‘we’re not spring chickens anymore, you know’ – the importance of fitness.
The other day, I was grabbing coffee with a friend when talk turned to fitness. My friend has recently joined a gym and was chatting about some of the facilities.
I piped up that I had let my gym membership lapse after I moved cities, because I didn’t know where would be most convenient for me, following the relocation. We chatted about our favourite classes, our favourite regimes, and what gym wear was most comfortable.
And somewhere in the corner of my mind, I could see a tiny, 16-year-old version of me, shaking her head in disgust and whispering ‘sell-out!’.
You see, I have never been a fitness-crazed person, and I never, (I repeat: NEVER) would have thought I’d be able to spend a good 20 minutes talking about the gym and why I like it so much.
My teenage self would be horrified to discover that as a 20-something, I actually enjoy group fitness, and like the feeling of being out of breath and very stretched after a good round of RPM.
As a teenager, I hated P.E. with a passion, the notion of group sports made me want to cry, and I would have thought it incredibly uncool to talk about fitness in public. Maybe it was borne out of a sense of self-consciousness, or maybe it was just that fitness didn’t fit in with my cultivated, Daria-eque, I-don’t-give-a-shit image, but either way, there was nothing less interesting to me than exercise.
There is a certain kind of fitness-freak that I hope to never be – you know, the kind that obsessively calorie-counts, and bossily tells other people how they should exercise more and stop eating carbs or whatever. But the fact is, most people who go the gym, or regularly exercise are not annoying – they are just people who care about their health.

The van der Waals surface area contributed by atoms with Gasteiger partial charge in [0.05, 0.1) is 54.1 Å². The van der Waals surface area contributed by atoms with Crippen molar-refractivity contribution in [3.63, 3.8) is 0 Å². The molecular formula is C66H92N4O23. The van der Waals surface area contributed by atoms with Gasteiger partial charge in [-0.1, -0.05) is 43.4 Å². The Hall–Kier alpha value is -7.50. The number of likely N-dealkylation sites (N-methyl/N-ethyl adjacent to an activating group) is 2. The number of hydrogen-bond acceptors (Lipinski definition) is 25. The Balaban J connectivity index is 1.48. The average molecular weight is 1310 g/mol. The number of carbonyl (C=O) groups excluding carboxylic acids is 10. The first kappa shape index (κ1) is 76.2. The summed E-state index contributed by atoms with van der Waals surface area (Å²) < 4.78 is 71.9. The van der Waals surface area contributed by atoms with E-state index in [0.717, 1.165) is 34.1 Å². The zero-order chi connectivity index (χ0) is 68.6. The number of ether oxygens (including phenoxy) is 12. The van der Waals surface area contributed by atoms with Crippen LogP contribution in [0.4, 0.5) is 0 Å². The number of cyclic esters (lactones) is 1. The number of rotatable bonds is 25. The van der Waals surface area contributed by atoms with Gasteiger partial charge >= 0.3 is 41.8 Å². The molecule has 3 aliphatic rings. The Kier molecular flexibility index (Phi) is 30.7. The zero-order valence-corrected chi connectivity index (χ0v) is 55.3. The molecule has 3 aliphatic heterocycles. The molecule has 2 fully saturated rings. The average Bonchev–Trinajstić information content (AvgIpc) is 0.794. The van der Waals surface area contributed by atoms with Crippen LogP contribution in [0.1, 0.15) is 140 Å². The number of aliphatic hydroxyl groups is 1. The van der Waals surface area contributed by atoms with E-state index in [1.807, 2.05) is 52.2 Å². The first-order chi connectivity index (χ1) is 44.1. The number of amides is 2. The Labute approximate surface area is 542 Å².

It isn’t until you get a bit older, start managing your own finances, living on your own and feeding yourself that you start really caring about your health and fitness. For a start, if you have an injury, or are unwell, you’ll be paying for it. The amount of times I’ve been the physio recently for injuries that could have been avoided with regular weight-bearing exercise and stretching is pathetic – and each visit is at least $75, unless you have private health cover.
But beyond that, once you start nearing your mid-twenties, your body starts to gradually lose some of the resilience of your youth. You might find that excess weight doesn’t drop off you like it once used to; or that an all-nighter makes you feel like death for the entire next day. I know that I can’t leap like a gazelle from bed at 6am anymore like I once did, and if I choose to eat an entire packet of Doritos, you’ll be able to tell the next day.
However, when I was going to the gym regularly, and exercising consistently while eating fairly healthy food, I had so much more vitality. I was more alert, more energetic, I could even climb stairs without puffing!
I will never be the fittest person in the room – I have asthma that prevents me from running without collapsing (definitely a result of not being very stringent with my medicine…), I have knee and elbow problems, and I’m generally just not naturally athletic.
But being mildly more health conscious has made me feel so much more capable physically than I ever did before.
So, to my 16-year-old self, who thinks it’s supremely uncool to care about fitness, you have no idea.
Sometimes a few hours at the fitness centre of your choice – be it a gym, your lounge room, or the pavement as you take a walk – is just what you need!